Although Sylvia Rands began acting at high school in Auckland, she really got serious about it at university. In her second year of studying English and languages, she did a drama workshop at Theatre Corporate; after graduating from Auckland University she was offered a job with the company, initially in the Theatre in Education programme.
“From then on being an actress was my job,” said Rands in 1985. “I’ve never done another one since then.”
In the early 80s Rands had done a couple of parts for director Alan Lindsay, including a television adaptation of Katherine Mansfield's The Garden Party. Her first showpiece screen role came in 1985, playing Polly Hanlon in big budget historical drama Hanlon.
The brainchild of director Wayne Tourell, the show covered 20 years in the life of legendary Dunedin barrister Al Hanlon. Rands played the woman married to the workaholic barrister. “Polly was definitely a woman of her time, aware of the family’s social status and the importance of achieving status,” she said in a contemporary interview. “She was subservient, a very good mother. [...] The scripts deal with the strains in such a marriage. There is one scene where she says she feels lucky to get his nights.”
Hanlon sold to America’s Paramount Pictures before it was even finished. Locally the show got peppered with accolades, and Rands was nominated for best supporting actor at the 1986 Gofta Awards.
1985 proved an intense year. By the time Hanlon went to air that October, she had already juggled four plays at Theatre Corporate — including co-starring in TS Eliot romance Tom and Viv — and was alternating stage rehearsals with TV melodrama Heart of the High Country.
In the 90s Rands went on to act in the high profile but short-lived TV drama Homeward Bound, playing “keen, bold” family member Suzanne Johnstone, a one time assistant to the Beatles. She also appeared on Marlin Bay, cult comedy The Neighbourhood Network and one-off drama Matrons of Honour; 1995 saw her nominated for another best supporting actor award, thanks to big-screen teen romance Bonjour Timothy.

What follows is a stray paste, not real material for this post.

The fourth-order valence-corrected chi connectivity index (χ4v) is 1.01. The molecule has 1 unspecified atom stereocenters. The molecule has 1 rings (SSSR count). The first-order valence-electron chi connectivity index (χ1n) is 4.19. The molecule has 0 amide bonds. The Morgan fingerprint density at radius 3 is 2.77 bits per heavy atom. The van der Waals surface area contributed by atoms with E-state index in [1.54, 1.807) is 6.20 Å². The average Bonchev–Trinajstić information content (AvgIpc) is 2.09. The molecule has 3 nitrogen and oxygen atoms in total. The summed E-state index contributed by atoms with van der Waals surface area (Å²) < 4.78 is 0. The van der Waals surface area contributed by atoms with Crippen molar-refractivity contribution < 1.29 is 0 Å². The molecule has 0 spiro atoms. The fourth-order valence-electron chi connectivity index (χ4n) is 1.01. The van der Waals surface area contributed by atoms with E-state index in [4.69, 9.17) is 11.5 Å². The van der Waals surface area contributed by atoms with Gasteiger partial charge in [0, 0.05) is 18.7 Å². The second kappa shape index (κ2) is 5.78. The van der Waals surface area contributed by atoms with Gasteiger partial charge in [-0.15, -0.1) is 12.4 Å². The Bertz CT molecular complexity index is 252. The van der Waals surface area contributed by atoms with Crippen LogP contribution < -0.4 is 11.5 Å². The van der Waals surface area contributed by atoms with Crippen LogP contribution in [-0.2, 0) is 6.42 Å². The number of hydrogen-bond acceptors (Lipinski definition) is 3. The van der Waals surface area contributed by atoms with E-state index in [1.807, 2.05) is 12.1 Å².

Rands played kind-hearted screen Mum to Dean O’Gorman’s character, who falls for a Canadian exchange student staying with them.
By then she had debuted Shakespeare-inspired solo show Such Sweet Thunder at the International Festival of the Arts; three NZ tours followed.
Rands had studied with Scottish voice expert Kristin Linklater early in her career. In 1997 she studied voice healing in Germany, then began working as a voice tutor at drama schools in Australia. From 2005 she did three years leading the voice department at Toi Whakaari drama school in Wellington.
Rands continues to do voice training and professional coaching, while making occasional appearances on stage and screen (Shortland Street, Go Girls). After playing Poncia in a 2010 production of Federico Garcia Lorca's The House of Bernarda Alba, The NZ Herald's Paul Simei-Barton argued she commanded the stage, utilising “a wonderful array of vocal techniques to hold the audience spellbound as she swings from contemptuous irony to explosively timed humour and a brief moment of heartfelt anguish as the play reaches its electrifying climax.”
Further raves were earned by live voice and music piece The Angel and the Beloved, a collaboration with composer John Gibson. Rands then travelled to Papua New Guinea to work as a vocal coach on movie Mr Pip.
Paul Simei-Barton. ‘Review: the House of Bernarda Alba at TAPAC’ NZ Herald, 14 June 2010
Peter Shaw, ‘Sylvia Rands - Just resting, thanks’ (Interview) - New Zealand Women’s Weekly, 28 October 1985, Page 93
‘Strains develop in Hanlon’s marriage’ (Interview) Date and publication unknown